Two realizations came to me soon after seeing “Bed Play” by Indianapolis native Shar Steiman on Saturday on The District Theatre mainstage. One was just how original it was. Secondly, the queer content of this bold piece speaks to just how far the LGBTQIA+ movement has advanced in its post-Stonewall evolution.
First of all, the originality of poet-playwright-screenwriter Steiman’s 90-minute play is striking. It’s written, often ingeniously, in slam poetry and rhyme, devices that emulate The Bard. Steiman’s cleverly crafted verse included dialogue, some delivered in soliloquies, such as “You broke my heart/And I can’t forget it/And I don’t want to let it hurt me anymore /We all mature/At different paces/And have different faces/We put on for people/You were a weasel/Of an easel/I painted my worst versions on you.”
As far as the play’s often-explicit subject matter, as a 74-year-old gay man, who is still learning to embrace the word “queer,” once considered a pejorative, hate-filled term, Steiman’s candid discussion of LGBTQIA+ subject matter was inspirational. With its previously taboo topics conveyed in such an unapologetic and matter-of-fact manner, the piece is representative of today’s liberated generation, for which the closet is no longer an option.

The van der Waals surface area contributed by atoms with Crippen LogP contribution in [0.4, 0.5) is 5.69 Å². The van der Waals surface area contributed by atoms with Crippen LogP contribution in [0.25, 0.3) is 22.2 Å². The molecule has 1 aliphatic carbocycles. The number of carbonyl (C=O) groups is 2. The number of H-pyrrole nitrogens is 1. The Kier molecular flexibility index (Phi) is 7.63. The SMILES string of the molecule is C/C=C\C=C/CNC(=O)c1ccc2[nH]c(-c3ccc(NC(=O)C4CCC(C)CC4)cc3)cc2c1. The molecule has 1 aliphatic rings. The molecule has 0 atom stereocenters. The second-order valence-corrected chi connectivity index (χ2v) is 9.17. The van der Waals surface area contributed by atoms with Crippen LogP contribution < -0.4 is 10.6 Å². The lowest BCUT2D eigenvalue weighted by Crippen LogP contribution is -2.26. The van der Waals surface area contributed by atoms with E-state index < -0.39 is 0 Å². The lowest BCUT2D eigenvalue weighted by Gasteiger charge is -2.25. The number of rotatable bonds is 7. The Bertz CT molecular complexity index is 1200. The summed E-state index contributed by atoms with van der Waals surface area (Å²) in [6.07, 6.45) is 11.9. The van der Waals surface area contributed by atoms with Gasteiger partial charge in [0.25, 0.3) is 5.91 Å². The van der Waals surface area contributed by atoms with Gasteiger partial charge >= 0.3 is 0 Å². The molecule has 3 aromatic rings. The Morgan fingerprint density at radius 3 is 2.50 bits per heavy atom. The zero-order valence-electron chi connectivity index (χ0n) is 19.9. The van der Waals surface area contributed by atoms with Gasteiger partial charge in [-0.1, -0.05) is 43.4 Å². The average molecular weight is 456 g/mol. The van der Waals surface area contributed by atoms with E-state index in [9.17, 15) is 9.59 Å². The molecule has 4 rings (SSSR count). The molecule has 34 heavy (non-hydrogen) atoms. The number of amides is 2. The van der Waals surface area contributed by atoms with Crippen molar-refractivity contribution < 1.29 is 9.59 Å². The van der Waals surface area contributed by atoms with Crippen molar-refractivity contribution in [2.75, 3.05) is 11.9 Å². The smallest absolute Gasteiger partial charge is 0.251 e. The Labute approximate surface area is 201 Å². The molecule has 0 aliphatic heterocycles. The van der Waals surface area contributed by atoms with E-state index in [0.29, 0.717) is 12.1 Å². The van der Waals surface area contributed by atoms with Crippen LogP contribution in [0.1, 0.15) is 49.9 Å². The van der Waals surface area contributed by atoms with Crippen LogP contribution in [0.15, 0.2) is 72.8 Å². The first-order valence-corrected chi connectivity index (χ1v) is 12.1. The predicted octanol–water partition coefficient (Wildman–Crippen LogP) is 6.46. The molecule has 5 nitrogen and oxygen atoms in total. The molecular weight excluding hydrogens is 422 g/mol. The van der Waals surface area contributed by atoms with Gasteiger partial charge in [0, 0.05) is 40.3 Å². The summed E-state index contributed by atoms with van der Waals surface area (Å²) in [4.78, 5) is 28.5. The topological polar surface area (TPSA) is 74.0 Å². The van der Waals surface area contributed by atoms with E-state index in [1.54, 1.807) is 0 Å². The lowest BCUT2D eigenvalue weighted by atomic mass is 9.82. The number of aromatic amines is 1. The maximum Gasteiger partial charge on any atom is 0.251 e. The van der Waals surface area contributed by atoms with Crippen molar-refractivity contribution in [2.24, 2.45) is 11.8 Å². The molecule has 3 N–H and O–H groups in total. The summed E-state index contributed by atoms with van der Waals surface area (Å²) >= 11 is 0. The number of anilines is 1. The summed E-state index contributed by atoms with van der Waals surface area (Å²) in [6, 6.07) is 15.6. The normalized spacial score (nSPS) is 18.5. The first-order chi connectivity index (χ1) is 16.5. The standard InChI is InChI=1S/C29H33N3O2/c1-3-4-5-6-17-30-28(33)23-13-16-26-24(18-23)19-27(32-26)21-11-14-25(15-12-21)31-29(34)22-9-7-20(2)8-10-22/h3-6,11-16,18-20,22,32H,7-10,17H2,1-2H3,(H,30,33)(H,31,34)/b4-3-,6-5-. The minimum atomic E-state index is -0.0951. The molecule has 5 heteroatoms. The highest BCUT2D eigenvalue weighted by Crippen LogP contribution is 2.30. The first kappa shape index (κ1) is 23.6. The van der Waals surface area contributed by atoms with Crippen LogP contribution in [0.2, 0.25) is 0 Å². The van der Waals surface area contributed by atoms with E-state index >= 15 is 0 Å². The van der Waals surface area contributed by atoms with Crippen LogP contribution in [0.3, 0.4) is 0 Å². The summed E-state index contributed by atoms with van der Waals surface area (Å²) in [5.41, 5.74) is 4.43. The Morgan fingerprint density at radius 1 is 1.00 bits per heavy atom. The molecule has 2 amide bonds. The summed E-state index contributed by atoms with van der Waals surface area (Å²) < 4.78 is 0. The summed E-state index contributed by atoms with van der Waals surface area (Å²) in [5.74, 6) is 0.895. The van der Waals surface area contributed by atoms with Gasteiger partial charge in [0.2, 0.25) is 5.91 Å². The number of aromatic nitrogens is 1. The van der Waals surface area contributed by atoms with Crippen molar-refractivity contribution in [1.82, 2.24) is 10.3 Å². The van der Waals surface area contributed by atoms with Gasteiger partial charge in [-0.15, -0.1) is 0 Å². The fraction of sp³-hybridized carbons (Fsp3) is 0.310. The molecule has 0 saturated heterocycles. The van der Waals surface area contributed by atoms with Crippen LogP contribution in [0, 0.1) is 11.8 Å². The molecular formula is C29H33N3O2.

Presented by StageQuest and directed by its founder and noted local actor Ty Stover, all the action takes place on a bed, the play’s main set piece. The story centers on the lives of four gender-diverse, queer individuals dealing with issues related to sex, dating and friendships. Think “Friends” with more sex (suggested), skin and queer perspective, delivered with a dose of humor and a social-political bend.
Aside from Steiman’s artful script and Stover’s skillful direction, another of the production’s positive elements was its superb cast that excelled as an ensemble. All of them turned in impressive and strong individual performances. They include playwright Steiman as “B,” Lukas Schooler as “A,” Case Jacobus as “D,” and Meghan Dinah as “C.”
Coming off last month’s celebration of LGBTQIA+ Pride, “Bed Play” was a welcome expression of queer identity and culture. In an era when Pride parades have become family friendly and almost sanitized, drag queens are mainstream and major department stores feature queer merchandise sections, it was refreshing to witness an edgier representation of a now-empowered community.
For more information and tickets to “Bed Play,” which continues through July 10, visit indydistricttheatre.org.